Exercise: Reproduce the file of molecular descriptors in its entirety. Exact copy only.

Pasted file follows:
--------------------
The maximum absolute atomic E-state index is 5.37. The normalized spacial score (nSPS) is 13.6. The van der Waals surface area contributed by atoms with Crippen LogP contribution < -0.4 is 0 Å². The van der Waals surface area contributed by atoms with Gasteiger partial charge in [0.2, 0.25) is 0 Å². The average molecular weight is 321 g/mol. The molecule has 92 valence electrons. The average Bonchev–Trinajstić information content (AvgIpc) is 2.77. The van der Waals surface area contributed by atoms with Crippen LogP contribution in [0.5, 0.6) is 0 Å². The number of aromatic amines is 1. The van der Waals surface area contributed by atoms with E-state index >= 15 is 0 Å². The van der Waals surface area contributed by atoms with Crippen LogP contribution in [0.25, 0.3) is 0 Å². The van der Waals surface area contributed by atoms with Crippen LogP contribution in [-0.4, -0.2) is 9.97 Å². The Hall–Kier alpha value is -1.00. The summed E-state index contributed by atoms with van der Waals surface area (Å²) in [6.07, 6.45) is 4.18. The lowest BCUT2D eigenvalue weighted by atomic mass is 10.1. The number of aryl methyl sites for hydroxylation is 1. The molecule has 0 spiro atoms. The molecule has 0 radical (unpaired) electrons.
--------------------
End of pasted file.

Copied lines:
The maximum absolute atomic E-state index is 5.37. The normalized spacial score (nSPS) is 13.6. The van der Waals surface area contributed by atoms with Crippen LogP contribution < -0.4 is 0 Å². The van der Waals surface area contributed by atoms with Gasteiger partial charge in [0.2, 0.25) is 0 Å². The average molecular weight is 321 g/mol. The molecule has 92 valence electrons. The average Bonchev–Trinajstić information content (AvgIpc) is 2.77. The van der Waals surface area contributed by atoms with Crippen LogP contribution in [0.5, 0.6) is 0 Å². The number of aromatic amines is 1. The van der Waals surface area contributed by atoms with E-state index >= 15 is 0 Å². The van der Waals surface area contributed by atoms with Crippen LogP contribution in [0.25, 0.3) is 0 Å². The van der Waals surface area contributed by atoms with Crippen LogP contribution in [-0.4, -0.2) is 9.97 Å². The Hall–Kier alpha value is -1.00. The summed E-state index contributed by atoms with van der Waals surface area (Å²) in [6.07, 6.45) is 4.18. The lowest BCUT2D eigenvalue weighted by atomic mass is 10.1. The number of aryl methyl sites for hydroxylation is 1. The molecule has 0 spiro atoms. The molecule has 0 radical (unpaired) electrons.